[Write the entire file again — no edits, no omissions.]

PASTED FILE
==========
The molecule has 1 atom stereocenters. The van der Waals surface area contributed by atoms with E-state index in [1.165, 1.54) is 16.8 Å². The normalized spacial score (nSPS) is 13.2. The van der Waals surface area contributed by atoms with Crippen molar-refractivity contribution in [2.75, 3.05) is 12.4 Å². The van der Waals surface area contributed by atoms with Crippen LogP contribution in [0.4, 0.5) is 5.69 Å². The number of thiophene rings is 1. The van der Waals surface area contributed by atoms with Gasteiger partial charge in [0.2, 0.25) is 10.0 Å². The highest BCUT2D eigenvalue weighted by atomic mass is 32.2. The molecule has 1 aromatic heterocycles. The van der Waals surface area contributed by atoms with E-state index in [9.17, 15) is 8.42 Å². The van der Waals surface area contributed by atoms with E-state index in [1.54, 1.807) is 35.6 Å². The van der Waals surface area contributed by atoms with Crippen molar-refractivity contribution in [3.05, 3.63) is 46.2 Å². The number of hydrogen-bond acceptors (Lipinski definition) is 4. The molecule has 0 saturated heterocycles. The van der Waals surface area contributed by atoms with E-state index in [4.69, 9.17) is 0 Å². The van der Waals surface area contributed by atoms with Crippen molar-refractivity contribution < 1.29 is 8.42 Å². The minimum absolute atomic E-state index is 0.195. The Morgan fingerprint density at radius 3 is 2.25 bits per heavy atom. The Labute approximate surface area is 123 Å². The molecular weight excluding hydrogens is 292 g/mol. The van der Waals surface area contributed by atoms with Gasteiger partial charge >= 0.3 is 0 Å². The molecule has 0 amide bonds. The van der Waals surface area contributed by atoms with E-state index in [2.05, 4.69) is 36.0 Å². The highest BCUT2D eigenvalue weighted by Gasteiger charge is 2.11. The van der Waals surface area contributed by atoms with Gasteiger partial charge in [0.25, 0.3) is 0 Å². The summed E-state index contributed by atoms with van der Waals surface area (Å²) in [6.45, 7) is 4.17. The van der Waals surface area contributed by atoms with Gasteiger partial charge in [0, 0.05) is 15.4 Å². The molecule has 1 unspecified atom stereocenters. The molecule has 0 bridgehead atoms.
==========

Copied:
The molecule has 1 atom stereocenters. The van der Waals surface area contributed by atoms with E-state index in [1.165, 1.54) is 16.8 Å². The normalized spacial score (nSPS) is 13.2. The van der Waals surface area contributed by atoms with Crippen molar-refractivity contribution in [2.75, 3.05) is 12.4 Å². The van der Waals surface area contributed by atoms with Crippen LogP contribution in [0.4, 0.5) is 5.69 Å². The number of thiophene rings is 1. The van der Waals surface area contributed by atoms with Gasteiger partial charge in [0.2, 0.25) is 10.0 Å². The highest BCUT2D eigenvalue weighted by atomic mass is 32.2. The molecule has 1 aromatic heterocycles. The van der Waals surface area contributed by atoms with E-state index in [9.17, 15) is 8.42 Å². The van der Waals surface area contributed by atoms with E-state index in [1.54, 1.807) is 35.6 Å². The van der Waals surface area contributed by atoms with Crippen molar-refractivity contribution in [3.05, 3.63) is 46.2 Å². The number of hydrogen-bond acceptors (Lipinski definition) is 4. The molecule has 0 saturated heterocycles. The van der Waals surface area contributed by atoms with E-state index in [4.69, 9.17) is 0 Å². The van der Waals surface area contributed by atoms with Crippen molar-refractivity contribution < 1.29 is 8.42 Å². The minimum absolute atomic E-state index is 0.195. The Morgan fingerprint density at radius 3 is 2.25 bits per heavy atom. The Labute approximate surface area is 123 Å². The molecular weight excluding hydrogens is 292 g/mol. The van der Waals surface area contributed by atoms with Gasteiger partial charge >= 0.3 is 0 Å². The molecule has 0 amide bonds. The van der Waals surface area contributed by atoms with E-state index in [2.05, 4.69) is 36.0 Å². The highest BCUT2D eigenvalue weighted by Gasteiger charge is 2.11. The van der Waals surface area contributed by atoms with Gasteiger partial charge in [0.25, 0.3) is 0 Å². The summed E-state index contributed by atoms with van der Waals surface area (Å²) in [6.45, 7) is 4.17. The van der Waals surface area contributed by atoms with Gasteiger partial charge in [0, 0.05) is 15.4 Å². The molecule has 1 unspecified atom stereocenters. The molecule has 0 bridgehead atoms.